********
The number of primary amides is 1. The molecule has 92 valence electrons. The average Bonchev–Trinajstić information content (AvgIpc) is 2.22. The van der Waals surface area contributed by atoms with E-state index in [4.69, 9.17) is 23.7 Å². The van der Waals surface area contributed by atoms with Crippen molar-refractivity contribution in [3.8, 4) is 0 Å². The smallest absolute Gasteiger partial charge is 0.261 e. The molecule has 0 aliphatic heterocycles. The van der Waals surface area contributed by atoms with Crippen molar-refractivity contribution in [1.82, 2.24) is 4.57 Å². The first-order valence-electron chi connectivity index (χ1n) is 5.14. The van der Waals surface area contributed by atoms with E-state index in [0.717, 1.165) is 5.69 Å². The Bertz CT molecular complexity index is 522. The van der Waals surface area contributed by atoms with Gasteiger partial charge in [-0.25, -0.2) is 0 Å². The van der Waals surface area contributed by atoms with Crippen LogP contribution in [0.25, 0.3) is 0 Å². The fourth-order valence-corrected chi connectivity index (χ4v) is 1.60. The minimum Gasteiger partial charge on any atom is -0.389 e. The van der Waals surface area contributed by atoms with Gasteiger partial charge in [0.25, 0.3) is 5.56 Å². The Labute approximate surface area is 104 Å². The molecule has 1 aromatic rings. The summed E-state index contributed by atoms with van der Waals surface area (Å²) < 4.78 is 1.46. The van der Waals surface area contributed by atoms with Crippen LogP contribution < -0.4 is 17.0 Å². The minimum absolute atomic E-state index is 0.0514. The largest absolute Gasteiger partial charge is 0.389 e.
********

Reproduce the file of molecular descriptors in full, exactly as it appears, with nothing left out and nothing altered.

The number of primary amides is 1. The molecule has 92 valence electrons. The average Bonchev–Trinajstić information content (AvgIpc) is 2.22. The van der Waals surface area contributed by atoms with E-state index in [4.69, 9.17) is 23.7 Å². The van der Waals surface area contributed by atoms with Crippen molar-refractivity contribution in [3.8, 4) is 0 Å². The smallest absolute Gasteiger partial charge is 0.261 e. The molecule has 0 aliphatic heterocycles. The van der Waals surface area contributed by atoms with Crippen molar-refractivity contribution in [1.82, 2.24) is 4.57 Å². The first-order valence-electron chi connectivity index (χ1n) is 5.14. The van der Waals surface area contributed by atoms with E-state index in [0.717, 1.165) is 5.69 Å². The Bertz CT molecular complexity index is 522. The van der Waals surface area contributed by atoms with Gasteiger partial charge in [-0.25, -0.2) is 0 Å². The van der Waals surface area contributed by atoms with Crippen LogP contribution in [0.25, 0.3) is 0 Å². The fourth-order valence-corrected chi connectivity index (χ4v) is 1.60. The minimum Gasteiger partial charge on any atom is -0.389 e. The van der Waals surface area contributed by atoms with Gasteiger partial charge in [0.25, 0.3) is 5.56 Å². The Labute approximate surface area is 104 Å². The molecule has 1 aromatic rings. The summed E-state index contributed by atoms with van der Waals surface area (Å²) < 4.78 is 1.46. The van der Waals surface area contributed by atoms with Crippen LogP contribution < -0.4 is 17.0 Å². The minimum absolute atomic E-state index is 0.0514. The largest absolute Gasteiger partial charge is 0.389 e.